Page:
A literature review on cardiovascular risk in human immunodeficiency virus-infected patients: implications for clinical management.Braz J Infect Dis 2013 Nov-Dec; 17(6):691-700BJ
In recent years, there has been growing concern about an increasing rate of cardiovascular diseases in human immunodeficiency virus-infected patients, which could be associated with side effects of highly active antiretroviral therapy. It is likely that the metabolic disorders related to anti-human immunodeficiency virus treatment will eventually translate into a increased cardiovascular risk in patients submitted to such regimens.
To evaluate if human immunodeficiency virus-infected patients receiving highly active antiretroviral therapy are at higher risk of cardiovascular diseases than human immunodeficiency virus infected patients not receiving highly active antiretroviral therapy, or the general population.
RESEARCH DESIGN AND METHODS
We conducted a computer-based search in representative databases, and also performed manual tracking of citations in selected articles.
The available evidence suggests an excess risk of cardiovascular events in human immunodeficiency virus-infected persons compared to non-human immunodeficiency virus infected individuals. The use of highly active antiretroviral therapy is associated with increased levels of total cholesterol, triglycerides, low-density lipoprotein and morphological signs of cardiovascular diseases. Some evidence suggested that human immunodeficiency virus-infected individuals on highly active antiretroviral therapy regimens are at increased risk of dyslipidemia, ischemic heart disease, and myocardial infarction, particularly if the highly active antiretroviral therapy regimen contains a protease inhibitor.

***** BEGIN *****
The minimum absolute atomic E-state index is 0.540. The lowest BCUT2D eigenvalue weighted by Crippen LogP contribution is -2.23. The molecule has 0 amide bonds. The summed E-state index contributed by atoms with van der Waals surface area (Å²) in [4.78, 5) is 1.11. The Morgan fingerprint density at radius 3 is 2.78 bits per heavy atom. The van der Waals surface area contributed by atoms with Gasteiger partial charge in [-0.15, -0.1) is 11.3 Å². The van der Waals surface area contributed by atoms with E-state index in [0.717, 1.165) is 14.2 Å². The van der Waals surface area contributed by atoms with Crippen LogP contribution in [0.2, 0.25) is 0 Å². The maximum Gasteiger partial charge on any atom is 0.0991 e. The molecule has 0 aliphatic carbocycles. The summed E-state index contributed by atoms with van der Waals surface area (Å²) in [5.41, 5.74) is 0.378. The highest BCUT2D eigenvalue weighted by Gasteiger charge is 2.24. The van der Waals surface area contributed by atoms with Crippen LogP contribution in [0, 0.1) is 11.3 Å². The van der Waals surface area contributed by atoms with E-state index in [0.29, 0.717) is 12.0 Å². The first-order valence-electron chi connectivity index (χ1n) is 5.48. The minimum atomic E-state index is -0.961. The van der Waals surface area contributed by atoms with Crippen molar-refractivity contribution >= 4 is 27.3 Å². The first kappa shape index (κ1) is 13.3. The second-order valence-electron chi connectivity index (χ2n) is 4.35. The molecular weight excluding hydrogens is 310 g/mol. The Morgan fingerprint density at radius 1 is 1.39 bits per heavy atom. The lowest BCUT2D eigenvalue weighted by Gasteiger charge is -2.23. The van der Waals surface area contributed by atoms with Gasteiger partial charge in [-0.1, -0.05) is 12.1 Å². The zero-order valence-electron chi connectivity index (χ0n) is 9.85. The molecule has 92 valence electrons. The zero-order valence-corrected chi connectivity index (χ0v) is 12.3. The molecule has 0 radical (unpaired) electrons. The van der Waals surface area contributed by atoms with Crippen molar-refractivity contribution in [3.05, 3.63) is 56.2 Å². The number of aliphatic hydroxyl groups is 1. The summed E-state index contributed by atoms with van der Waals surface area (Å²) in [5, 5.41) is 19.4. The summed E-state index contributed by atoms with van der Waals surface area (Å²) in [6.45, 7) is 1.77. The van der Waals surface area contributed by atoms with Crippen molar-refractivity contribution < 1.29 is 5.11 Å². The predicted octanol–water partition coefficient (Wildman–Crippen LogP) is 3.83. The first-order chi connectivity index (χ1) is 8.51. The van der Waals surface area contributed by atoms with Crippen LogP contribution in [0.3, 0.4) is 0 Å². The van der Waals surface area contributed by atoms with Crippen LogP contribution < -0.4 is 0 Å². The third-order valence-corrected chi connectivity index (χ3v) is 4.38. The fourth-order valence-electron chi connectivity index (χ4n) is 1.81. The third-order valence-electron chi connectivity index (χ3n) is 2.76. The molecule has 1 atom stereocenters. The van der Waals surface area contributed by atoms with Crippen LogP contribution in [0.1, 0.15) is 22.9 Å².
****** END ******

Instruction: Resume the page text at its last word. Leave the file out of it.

Physicians must weigh the cardiovascular risk against potential benefits when prescribing highly active antiretroviral therapy. Careful cardiac screening is warranted for patients who are being evaluated for, or who are receiving highly active antiretroviral therapy regimens, particularly for those with known underlying cardiovascular risk factors. A better understanding of the molecular mechanisms responsible for increased risk of cardiovascular diseases in human immunodeficiency virus-infected patients will lead to the discovery of new drugs that will reduce cardiovascular risk in human immunodeficiency virus-infected patients receiving highly active antiretroviral therapy.